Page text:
Suits expands on this by saying that things like that are examples of why so few people trust information from the government.  It follows a pattern of obfuscation, minimizing, and ass-covering that we've seen out of the government for decades. 

By now, you'd think that people in authority would know better than to lie or even shade the facts.  The truth eventually comes out, and every time we learn we've been misled, our trust in those who are supposed to be working for us goes down a little more.  Want to know why conspiracy theories are so popular in our culture? I think it's because we've caught our government out in half-truths and lies so much that now a lot of us are willing to believe that it's capable of trying to do just about anything. 

Finally, Dan Carlin did an episode about class in the United States.  He took issue with Rick Santorum's recent assertion that there are no classes in the United States.  Carlin went on to discuss how not only are there economic classes in the United States, but it is becoming harder and harder for someone from the lower economic class to move up into the middle or upper class, and the middle class is getting squeezed down into the lower class. 

I tend to agree with Carlin. 

There have always been economic and social classes in our country.  Our founders were wealthy 'gentlemen' in an age where that distinction came from breeding, economics, and education.  Our country has always had a way to move from one economic strata to another, either better or worse.  The difference here is that the government and members of upper classes aren't supposed to be doing the things that make it impossible to move up in the world and keep those at the rarefied levels from sinking down into the middle or lower classes.  If you are born into the lower class, no-one in this country should stop you from being hard working, brilliant, lucky, or a combination of these things and raising yourself up.  Is it easy?  Heck no, it's not.  It never has been.  The Waltons, Vanderbilts, Asters, and all the rest can all trace their families wealth back to a common ancestor who started out much poorer and worked his butt off to amass wealth.  Nothing says that in 100 years that there won't be a wealthy Gates or Jobs clan who can point back to their early 2000's ancestor as the one who worked hard.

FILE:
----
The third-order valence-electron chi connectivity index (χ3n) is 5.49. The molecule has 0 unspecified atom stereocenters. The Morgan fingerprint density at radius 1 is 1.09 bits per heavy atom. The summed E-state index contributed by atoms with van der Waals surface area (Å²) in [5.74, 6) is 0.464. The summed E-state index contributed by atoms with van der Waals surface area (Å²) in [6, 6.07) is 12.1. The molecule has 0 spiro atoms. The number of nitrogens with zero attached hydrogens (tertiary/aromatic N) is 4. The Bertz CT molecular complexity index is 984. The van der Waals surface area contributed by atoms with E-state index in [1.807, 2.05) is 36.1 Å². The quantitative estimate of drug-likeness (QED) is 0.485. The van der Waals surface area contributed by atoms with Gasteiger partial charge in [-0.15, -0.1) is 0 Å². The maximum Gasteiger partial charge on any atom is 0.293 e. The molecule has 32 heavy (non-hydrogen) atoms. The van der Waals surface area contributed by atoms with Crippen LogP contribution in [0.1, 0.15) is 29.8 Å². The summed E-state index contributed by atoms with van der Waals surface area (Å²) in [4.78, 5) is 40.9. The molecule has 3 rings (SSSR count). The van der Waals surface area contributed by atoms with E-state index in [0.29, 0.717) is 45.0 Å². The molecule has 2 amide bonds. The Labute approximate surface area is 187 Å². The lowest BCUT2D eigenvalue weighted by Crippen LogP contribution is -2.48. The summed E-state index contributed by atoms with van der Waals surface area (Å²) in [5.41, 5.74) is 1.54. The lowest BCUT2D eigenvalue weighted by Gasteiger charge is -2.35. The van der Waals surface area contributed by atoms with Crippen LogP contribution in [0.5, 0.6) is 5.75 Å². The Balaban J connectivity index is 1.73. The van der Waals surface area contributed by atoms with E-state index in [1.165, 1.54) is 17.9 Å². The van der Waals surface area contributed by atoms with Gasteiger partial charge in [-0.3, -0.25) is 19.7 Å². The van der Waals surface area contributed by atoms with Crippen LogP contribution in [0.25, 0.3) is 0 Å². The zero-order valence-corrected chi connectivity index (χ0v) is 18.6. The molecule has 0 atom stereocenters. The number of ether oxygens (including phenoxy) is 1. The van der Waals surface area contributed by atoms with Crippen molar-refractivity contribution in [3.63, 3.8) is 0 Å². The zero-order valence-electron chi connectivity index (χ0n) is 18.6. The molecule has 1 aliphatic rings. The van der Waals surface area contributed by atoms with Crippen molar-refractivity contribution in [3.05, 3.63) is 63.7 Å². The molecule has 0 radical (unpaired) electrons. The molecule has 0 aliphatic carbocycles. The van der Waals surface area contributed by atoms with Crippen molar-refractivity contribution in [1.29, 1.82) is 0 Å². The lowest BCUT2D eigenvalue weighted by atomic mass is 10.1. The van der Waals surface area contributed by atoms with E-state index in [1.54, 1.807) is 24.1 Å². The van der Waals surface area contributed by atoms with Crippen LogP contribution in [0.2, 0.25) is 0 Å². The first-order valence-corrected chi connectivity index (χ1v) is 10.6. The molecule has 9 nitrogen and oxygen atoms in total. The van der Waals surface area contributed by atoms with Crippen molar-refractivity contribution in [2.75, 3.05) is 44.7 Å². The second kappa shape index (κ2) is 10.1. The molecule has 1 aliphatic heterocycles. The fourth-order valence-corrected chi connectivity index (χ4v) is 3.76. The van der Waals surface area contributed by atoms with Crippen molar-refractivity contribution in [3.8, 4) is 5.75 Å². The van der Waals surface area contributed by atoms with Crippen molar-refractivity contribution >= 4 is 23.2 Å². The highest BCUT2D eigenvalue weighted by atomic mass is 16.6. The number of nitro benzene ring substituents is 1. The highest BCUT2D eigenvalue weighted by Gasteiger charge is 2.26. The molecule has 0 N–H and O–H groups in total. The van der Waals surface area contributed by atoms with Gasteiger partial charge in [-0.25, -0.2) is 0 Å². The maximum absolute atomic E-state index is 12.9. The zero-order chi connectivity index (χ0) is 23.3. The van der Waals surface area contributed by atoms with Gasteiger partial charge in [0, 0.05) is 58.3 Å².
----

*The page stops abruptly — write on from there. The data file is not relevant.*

What I am seeing, however, is that the motivation to do better and the knowledge that it is even possible to do better is drying up in our lower economic class.  The motivation to keep yourself out of the poorhouse and to put food on the table evaporates when someone else is making sure there's a roof over your head and food in your belly. 

Additionally, the main way that Americans can move up in the world, education, is becoming something of little value.  Even the most motivated families can be stymied in a quest to get a good public education, and the cost of a good private education has become so prohibitively high that few people of the lower economic class can even consider it.  Until we reform/rebuild the American educational system to concentrate more on educating children in safe, disciplined, and well-staffed schools than on indoctrinating them in broken down, chaotic work programs for union teachers, upward mobility in the lower classes will continue to only happen to those gifted with artistic or athletic talent or those willing to break the law in order to make money.